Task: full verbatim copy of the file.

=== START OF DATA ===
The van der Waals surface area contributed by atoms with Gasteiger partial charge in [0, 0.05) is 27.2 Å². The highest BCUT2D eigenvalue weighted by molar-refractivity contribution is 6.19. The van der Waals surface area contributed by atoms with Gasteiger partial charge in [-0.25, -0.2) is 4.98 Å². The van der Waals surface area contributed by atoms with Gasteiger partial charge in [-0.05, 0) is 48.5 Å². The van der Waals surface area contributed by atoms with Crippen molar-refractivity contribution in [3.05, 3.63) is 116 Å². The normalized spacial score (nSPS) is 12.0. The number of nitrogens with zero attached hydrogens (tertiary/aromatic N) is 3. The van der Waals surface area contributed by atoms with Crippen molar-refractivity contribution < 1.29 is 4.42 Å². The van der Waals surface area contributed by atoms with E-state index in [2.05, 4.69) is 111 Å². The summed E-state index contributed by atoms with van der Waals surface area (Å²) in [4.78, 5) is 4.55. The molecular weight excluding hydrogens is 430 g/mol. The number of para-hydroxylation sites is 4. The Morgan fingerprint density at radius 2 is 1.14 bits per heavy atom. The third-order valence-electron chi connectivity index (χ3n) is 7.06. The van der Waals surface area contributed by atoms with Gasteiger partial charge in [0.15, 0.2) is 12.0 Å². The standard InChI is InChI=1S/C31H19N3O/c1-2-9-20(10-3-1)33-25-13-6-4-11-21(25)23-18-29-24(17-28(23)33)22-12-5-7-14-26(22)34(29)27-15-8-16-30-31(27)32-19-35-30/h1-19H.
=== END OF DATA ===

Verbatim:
The van der Waals surface area contributed by atoms with Gasteiger partial charge in [0, 0.05) is 27.2 Å². The highest BCUT2D eigenvalue weighted by molar-refractivity contribution is 6.19. The van der Waals surface area contributed by atoms with Gasteiger partial charge in [-0.25, -0.2) is 4.98 Å². The van der Waals surface area contributed by atoms with Gasteiger partial charge in [-0.05, 0) is 48.5 Å². The van der Waals surface area contributed by atoms with Crippen molar-refractivity contribution in [3.05, 3.63) is 116 Å². The normalized spacial score (nSPS) is 12.0. The number of nitrogens with zero attached hydrogens (tertiary/aromatic N) is 3. The van der Waals surface area contributed by atoms with Crippen molar-refractivity contribution < 1.29 is 4.42 Å². The van der Waals surface area contributed by atoms with E-state index in [2.05, 4.69) is 111 Å². The summed E-state index contributed by atoms with van der Waals surface area (Å²) in [4.78, 5) is 4.55. The molecular weight excluding hydrogens is 430 g/mol. The number of para-hydroxylation sites is 4. The Morgan fingerprint density at radius 2 is 1.14 bits per heavy atom. The third-order valence-electron chi connectivity index (χ3n) is 7.06. The van der Waals surface area contributed by atoms with Gasteiger partial charge in [0.15, 0.2) is 12.0 Å². The standard InChI is InChI=1S/C31H19N3O/c1-2-9-20(10-3-1)33-25-13-6-4-11-21(25)23-18-29-24(17-28(23)33)22-12-5-7-14-26(22)34(29)27-15-8-16-30-31(27)32-19-35-30/h1-19H.